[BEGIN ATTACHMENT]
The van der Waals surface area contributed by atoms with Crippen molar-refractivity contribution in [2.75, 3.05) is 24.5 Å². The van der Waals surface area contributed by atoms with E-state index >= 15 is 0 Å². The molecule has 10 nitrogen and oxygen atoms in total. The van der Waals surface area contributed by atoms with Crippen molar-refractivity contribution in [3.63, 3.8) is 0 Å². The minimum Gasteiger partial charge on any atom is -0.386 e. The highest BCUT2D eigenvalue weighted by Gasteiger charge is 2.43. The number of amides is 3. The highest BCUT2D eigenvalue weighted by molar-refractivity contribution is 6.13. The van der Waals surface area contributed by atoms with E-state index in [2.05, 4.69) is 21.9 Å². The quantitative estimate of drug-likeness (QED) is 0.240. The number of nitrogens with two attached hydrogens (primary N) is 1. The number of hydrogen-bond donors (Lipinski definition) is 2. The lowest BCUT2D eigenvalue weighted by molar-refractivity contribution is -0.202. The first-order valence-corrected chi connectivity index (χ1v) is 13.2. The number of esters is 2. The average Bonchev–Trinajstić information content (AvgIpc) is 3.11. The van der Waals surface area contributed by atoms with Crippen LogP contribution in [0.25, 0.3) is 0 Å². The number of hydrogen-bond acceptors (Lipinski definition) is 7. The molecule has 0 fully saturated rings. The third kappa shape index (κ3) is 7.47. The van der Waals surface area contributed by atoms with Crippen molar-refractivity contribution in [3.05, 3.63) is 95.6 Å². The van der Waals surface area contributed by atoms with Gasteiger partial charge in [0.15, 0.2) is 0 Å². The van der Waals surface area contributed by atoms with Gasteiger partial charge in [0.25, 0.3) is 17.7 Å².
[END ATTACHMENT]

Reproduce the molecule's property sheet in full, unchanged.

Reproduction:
The van der Waals surface area contributed by atoms with Crippen molar-refractivity contribution in [2.75, 3.05) is 24.5 Å². The van der Waals surface area contributed by atoms with E-state index >= 15 is 0 Å². The molecule has 10 nitrogen and oxygen atoms in total. The van der Waals surface area contributed by atoms with Crippen molar-refractivity contribution in [3.63, 3.8) is 0 Å². The minimum Gasteiger partial charge on any atom is -0.386 e. The highest BCUT2D eigenvalue weighted by Gasteiger charge is 2.43. The number of amides is 3. The highest BCUT2D eigenvalue weighted by molar-refractivity contribution is 6.13. The van der Waals surface area contributed by atoms with E-state index in [2.05, 4.69) is 21.9 Å². The quantitative estimate of drug-likeness (QED) is 0.240. The number of nitrogens with two attached hydrogens (primary N) is 1. The number of hydrogen-bond donors (Lipinski definition) is 2. The lowest BCUT2D eigenvalue weighted by molar-refractivity contribution is -0.202. The first-order valence-corrected chi connectivity index (χ1v) is 13.2. The number of esters is 2. The average Bonchev–Trinajstić information content (AvgIpc) is 3.11. The van der Waals surface area contributed by atoms with Crippen LogP contribution in [0.25, 0.3) is 0 Å². The number of hydrogen-bond acceptors (Lipinski definition) is 7. The molecule has 0 fully saturated rings. The third kappa shape index (κ3) is 7.47. The van der Waals surface area contributed by atoms with Crippen molar-refractivity contribution in [3.05, 3.63) is 95.6 Å². The van der Waals surface area contributed by atoms with Gasteiger partial charge in [0.15, 0.2) is 0 Å². The van der Waals surface area contributed by atoms with Gasteiger partial charge in [0.25, 0.3) is 17.7 Å².